No special prosecutor for Burlingame, council says |

No special prosecutor for Burlingame, council says

ASPEN ” Elected officials have rejected a request from a resident to hire a special counsel to investigate who’s to blame for the $73 million mistake printed on a brochure that explained to voters the cost of the Burlingame affordable housing development.

Aspen City Council members on Monday said they are not interested in pursuing a request made by resident James Perry last month to launch an independent investigation and possible prosecution of who might have known the brochure’s figures were wrong. The brochure was an informational piece disseminated by city officials to voters shortly before a 2005 ballot measure seeking approval for the government to build 236 units on the property, located across from Buttermilk.

In two letters written to City Attorney John Worcester, Perry said city officials may have violated Aspen Municipal Code, which says “No person shall knowingly make, publish, circulate or cause to be made, published or circulated in any letter, circular, advertisement, poster or in any other writing … any false statement designed to influence the vote on any issue …”

Worcester said he has no evidence that suggests anyone who was responsible for producing the brochure knowingly published or circulated false information. As a result, Worcester said he has no plans of pursuing an outside attorney or an independent investigation.

Perry told The Aspen Times last month that if the City Council is not going to pursue the request, he will go to the District Attorney’s Office or the Attorney General.

Once it was learned in May that the brochure’s figures were wrong, city officials immediately recognized the mistake. The project’s total cost listed in the brochure ” $73.4 million ” only included the costs of construction, and not below-ground improvements. The brochure said the overall taxpayer subsidy would be $14.7 million, which included all three phases of building 236 units. Only phase one has been completed.

But in reality, city officials have that taxpayer subsidy is $85.5 million ” nearly a six-fold increase.

The response by the council on Monday was spurred by public comment made by Marilyn Marks, a former member of the Citizen Budget Task Force and the one who discovered the brochure error. She told the council she supported Perry’s request for an independent investigation.

She said she thinks voter confidence has deteriorated because of the misinformation and said asking citizens to pass a bond this fall that could be as much as $70 million to pay for phases two and three at Burlingame is premature.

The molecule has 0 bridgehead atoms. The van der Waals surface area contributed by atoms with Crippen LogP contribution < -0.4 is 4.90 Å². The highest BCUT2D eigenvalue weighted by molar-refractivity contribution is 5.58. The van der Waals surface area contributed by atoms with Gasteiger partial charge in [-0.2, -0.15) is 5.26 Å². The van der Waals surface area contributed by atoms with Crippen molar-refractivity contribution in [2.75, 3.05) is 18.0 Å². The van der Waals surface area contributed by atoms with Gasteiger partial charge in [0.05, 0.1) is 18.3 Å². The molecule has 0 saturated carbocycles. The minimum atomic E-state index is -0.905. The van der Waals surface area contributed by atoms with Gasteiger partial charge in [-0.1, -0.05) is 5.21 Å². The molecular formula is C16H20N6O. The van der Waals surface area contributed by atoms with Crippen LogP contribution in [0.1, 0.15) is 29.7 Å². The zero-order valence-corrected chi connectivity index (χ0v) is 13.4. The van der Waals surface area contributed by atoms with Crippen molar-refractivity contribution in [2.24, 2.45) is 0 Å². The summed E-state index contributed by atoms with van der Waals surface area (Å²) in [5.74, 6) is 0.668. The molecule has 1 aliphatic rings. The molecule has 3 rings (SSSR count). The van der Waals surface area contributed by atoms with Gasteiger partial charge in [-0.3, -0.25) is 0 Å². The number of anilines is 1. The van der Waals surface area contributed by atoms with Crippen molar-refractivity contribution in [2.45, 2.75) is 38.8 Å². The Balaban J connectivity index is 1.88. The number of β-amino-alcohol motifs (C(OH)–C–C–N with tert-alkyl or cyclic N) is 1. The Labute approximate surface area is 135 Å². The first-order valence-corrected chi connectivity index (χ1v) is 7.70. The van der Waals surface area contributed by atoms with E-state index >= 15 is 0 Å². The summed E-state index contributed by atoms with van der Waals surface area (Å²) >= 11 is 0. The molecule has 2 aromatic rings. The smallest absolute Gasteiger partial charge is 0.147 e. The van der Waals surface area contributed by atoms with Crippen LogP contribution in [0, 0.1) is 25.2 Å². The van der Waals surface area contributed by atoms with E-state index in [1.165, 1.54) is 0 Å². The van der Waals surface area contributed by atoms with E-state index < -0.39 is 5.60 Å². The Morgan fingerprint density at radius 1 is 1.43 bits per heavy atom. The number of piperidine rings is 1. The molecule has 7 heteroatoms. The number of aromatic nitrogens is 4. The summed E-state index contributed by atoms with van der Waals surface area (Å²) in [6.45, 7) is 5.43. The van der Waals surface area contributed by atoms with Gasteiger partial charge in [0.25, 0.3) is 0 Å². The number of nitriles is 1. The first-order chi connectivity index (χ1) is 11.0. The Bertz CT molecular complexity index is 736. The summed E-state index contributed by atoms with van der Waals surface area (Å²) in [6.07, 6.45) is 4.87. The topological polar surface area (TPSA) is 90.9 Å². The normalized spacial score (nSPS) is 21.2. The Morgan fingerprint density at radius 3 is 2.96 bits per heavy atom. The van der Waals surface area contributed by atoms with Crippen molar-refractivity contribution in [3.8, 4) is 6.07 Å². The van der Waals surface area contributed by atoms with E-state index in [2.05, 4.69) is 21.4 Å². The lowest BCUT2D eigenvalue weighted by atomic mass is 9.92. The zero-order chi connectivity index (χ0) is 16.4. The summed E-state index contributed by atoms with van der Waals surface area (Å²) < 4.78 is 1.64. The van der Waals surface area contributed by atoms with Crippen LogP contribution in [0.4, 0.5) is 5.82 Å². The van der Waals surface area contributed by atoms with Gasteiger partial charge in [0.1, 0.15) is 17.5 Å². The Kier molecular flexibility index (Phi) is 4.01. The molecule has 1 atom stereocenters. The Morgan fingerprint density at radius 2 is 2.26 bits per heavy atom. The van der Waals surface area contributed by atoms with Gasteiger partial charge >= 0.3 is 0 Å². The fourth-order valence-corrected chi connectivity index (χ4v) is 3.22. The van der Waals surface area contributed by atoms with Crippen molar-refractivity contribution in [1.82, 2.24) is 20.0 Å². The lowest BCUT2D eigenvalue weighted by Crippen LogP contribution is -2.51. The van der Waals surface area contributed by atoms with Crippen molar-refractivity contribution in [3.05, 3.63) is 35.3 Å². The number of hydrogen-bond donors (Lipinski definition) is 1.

“We are not ready for a Burlingame plan,” she said, adding it’s unknown how many additional units will be built, how much it will cost, who will build it, among other questions.

“We are not going to have a professional plan by November” to present to voters, Marks said.

There are currently two separate outside audits being conducted on Burlingame’s finances and development, specifically on how the costs grew and how the next two phases can be built more efficiently. The results of those audits are expected by the end of the month, along with recommendations to the council from a group of construction experts who are examining the best way to finish the project ” in terms of density, development models and costs.

Council members said they are ready to move on from the brochure boondoggle and proceed with finishing Burlingame, where 84 units already have been built.

“I’m not so much interested in pinning a name or names [on erroneous information related to Burlingame],” said City Councilman Dwayne Romero, adding lessons can be learned on how city government disseminates information to voters but not through prosecution of people. “It’s a Monday morning quarter backing perspective.”

Mayor Mick Ireland wrote a three-page response to Perry and Marks’ request, which he distributed at the council meeting on Monday. The response also included Perry’s two letters to Worcester, his response to Perry and an e-mail from Marks on June 17 inquiring about the need for a special prosecutor.

“The request for a special prosecutor to investigate possible criminal and or civil misconduct by my predecessors in office does not merit a great deal of council time for it is rooted in the notion that public officials and citizens are guilty until they prove their innocence,” Ireland wrote.

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